Serpentine allure

Just three years ago, a full-python purse was the last word in glamour and one which would induce sticker shock in mainstream consumers.

As the highly sought-after snakeskin continues to embellish top-tier designs from luxury brands - Chloe with its compact Drew mini-bags for next season and Fendi's Baguette in python - the non-venomous snake is increasingly preyed upon by smaller fashion brands.

Most notably, indie Asian labels with easy access to the breeds native to the region.

According to luxury group Kering's conservation and ecosystems specialist Helen Crowley, sales of python products in Asia have risen by 25 per cent in the last 10 years.

Now, about 500,000 skins are exported from South-east Asia - leading to a boom in homegrown labels specialising in such bags.

"Python is such an interesting and unique material and there are so many different ways that designers can work with it," says Goh Ling Ling, who started bag brand Ling Wu in 1999.

"You can use the natural colours, hand colour it or you can re-colour it. The natural markings and textures are incredible in themselves even before they're turned into a bag or accessory."

The majority of her designs go for under S$1,000, currently available at the Keepers pop-up store at 230 Orchard Road and Tangs - and she leads the trend of affordable exotic-skin bags that appeal to shoppers of every budget.

There are at least six such labels in Singapore, including House of Sheens. Founded by Shireena Shroff Manchharam, who is also an executive coach and image consultant, the idea to create purse-friendly bags came about in 2012 after making regular trips to Bali, Indonesia and picking out python accessories for herself.

"When I first started out, snakeskin bags were not so readily available, but now you can get a clutch with no label or brand for S$60 to S$70 from someone who buys it from the streets of Bali," says Ms Manchharam, who recently held a fashion competition with the students of Management Development Institute of Singapore to design a bag.

"Consumers now think that anyone can get python, so why are you different? You have to come up with designs that are unique, which is why we mix materials like python with calfskin, adding studs, experimenting with stones or even peacock feathers."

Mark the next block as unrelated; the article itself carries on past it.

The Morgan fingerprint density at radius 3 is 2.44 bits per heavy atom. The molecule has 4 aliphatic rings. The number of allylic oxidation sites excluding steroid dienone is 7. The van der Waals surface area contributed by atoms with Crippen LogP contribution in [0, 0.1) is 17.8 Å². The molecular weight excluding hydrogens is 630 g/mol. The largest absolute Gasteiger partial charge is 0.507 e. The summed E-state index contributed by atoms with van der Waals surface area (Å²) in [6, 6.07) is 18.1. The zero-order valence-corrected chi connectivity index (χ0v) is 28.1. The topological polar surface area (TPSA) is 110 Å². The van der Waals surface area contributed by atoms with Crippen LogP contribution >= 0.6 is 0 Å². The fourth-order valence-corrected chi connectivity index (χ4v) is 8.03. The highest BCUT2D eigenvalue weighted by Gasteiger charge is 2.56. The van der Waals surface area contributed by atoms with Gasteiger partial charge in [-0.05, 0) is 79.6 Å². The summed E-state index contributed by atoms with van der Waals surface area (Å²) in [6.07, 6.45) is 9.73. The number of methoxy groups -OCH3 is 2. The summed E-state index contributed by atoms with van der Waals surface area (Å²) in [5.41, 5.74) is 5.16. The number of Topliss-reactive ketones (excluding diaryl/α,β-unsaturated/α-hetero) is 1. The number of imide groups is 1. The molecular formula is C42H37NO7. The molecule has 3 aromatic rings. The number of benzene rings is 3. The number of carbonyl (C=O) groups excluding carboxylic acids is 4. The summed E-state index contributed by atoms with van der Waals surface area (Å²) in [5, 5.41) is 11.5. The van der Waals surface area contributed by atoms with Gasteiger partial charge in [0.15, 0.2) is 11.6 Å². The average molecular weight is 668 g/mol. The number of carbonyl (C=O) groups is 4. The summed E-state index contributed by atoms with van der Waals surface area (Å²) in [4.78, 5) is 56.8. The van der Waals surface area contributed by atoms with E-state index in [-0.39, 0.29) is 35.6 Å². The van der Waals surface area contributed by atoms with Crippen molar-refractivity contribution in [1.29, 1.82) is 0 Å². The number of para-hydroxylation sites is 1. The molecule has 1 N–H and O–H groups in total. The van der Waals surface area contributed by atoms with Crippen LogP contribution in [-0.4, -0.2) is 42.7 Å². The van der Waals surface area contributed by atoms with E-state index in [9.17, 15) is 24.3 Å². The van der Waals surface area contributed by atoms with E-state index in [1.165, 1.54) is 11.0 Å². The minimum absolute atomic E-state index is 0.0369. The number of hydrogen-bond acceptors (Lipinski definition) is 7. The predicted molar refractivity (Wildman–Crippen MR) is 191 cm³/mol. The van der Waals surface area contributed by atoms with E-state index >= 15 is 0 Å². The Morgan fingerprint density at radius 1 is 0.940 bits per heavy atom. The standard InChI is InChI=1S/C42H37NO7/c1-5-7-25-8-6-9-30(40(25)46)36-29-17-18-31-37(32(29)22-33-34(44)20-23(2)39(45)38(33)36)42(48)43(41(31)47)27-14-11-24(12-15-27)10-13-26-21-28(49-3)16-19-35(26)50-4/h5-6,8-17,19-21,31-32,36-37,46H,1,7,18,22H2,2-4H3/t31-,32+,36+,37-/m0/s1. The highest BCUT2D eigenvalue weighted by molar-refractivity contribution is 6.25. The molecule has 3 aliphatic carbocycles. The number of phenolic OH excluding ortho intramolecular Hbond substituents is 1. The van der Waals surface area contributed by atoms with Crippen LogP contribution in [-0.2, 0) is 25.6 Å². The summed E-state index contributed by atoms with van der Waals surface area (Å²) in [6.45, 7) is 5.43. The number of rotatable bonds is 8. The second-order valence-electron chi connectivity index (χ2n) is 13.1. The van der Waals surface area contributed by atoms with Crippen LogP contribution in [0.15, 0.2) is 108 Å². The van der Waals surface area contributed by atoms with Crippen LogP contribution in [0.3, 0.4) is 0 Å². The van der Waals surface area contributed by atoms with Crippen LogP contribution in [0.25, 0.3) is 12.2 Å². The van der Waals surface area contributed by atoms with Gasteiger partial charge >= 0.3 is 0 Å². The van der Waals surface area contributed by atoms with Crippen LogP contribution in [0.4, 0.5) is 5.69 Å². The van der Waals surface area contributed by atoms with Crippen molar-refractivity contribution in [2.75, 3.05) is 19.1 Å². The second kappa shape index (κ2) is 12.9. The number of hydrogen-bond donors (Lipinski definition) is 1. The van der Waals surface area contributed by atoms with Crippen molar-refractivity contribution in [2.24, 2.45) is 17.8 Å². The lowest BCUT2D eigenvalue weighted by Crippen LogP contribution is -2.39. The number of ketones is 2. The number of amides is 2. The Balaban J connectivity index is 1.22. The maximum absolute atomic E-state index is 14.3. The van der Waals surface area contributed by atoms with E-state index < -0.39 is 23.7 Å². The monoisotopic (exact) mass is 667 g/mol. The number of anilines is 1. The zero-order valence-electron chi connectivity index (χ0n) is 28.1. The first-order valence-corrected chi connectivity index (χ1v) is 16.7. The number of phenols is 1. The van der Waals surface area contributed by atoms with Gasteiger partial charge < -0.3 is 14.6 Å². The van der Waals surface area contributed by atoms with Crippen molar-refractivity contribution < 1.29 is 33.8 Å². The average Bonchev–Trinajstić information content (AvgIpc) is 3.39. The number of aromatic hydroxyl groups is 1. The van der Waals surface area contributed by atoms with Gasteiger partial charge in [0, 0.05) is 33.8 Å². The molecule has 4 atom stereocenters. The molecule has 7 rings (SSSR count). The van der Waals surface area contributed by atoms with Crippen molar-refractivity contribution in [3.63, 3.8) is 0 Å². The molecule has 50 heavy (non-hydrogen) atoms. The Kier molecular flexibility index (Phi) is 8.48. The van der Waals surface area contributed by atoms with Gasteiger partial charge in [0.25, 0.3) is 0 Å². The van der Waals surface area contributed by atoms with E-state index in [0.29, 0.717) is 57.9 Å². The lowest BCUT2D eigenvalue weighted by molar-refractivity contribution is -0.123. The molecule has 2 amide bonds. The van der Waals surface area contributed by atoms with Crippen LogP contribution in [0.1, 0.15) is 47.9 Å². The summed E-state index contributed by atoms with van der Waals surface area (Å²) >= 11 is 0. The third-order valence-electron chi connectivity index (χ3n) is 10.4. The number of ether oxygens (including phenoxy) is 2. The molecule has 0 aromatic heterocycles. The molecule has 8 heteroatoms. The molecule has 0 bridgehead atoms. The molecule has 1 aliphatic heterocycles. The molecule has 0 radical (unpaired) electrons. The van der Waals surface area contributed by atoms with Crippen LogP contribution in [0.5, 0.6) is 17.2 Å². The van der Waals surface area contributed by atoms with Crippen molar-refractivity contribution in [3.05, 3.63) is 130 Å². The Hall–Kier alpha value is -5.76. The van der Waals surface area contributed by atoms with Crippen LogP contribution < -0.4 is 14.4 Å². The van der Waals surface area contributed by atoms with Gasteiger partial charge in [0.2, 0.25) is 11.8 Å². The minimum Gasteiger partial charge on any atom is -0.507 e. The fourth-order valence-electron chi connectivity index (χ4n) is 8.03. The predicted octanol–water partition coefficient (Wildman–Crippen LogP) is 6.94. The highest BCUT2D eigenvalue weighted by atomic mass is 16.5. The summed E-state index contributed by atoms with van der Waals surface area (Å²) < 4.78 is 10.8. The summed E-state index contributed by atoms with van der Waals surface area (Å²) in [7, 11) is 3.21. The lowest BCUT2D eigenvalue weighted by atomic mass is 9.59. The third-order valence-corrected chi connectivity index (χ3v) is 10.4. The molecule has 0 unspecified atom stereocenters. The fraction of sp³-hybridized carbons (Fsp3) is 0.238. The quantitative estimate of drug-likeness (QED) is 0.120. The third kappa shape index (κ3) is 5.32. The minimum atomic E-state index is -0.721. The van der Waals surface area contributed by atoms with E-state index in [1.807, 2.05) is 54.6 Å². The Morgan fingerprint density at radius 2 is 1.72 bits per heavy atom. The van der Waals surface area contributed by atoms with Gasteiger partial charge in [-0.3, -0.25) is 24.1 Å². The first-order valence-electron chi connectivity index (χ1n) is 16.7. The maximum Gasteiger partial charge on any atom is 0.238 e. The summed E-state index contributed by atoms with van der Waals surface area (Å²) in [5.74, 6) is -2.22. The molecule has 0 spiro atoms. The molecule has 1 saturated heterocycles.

The python trade is said to be worth US$1 billion a year, according to a 2012 International Trade Centre report.

But when anyone with the means to buy a plane ticket to Indonesia or who simply Googles a manufacturer for "private label python accessories" could potentially start a python fashion business - are the reptiles then in danger of being over-hunted to feed this frenzy for skins?

Earlier this year, the Python Conservation Partnership, a collaboration between Kering, the International Trade Centre (ITC) and the

International Union for Conservation of Nature (IUCN SSC Boa & Python Specialist Group) was launched with the aim of improving the sustainability of the python trade and helping to facilitate industry-wide change.

Kering is the parent company of brands such as Gucci, Yves Saint Laurent and Alexander McQueen.

Striking a balance

The research programme over the next three years will focus on sustainability, transparency, animal welfare and local livelihoods for the python trade.

The data and findings will contribute to the Convention on International Trade in Endangered Species of Wild Fauna and Flora (CITES) process, which supports a framework for countries to manage their trade in endangered species.

Although independent makers of python purses may not have the resources to conduct their own sustainability programmes, all homegrown labels use skins that are CITES-certified.

"Sustainability is important to us and these papers ensure the particular species of snake never gets endangered as the quantity of snakeskin allowed for sale is tightly controlled," explains Mia Gigandet, founder of three-year-old python shoes and bag brand Emblem, which is sold at Tangs.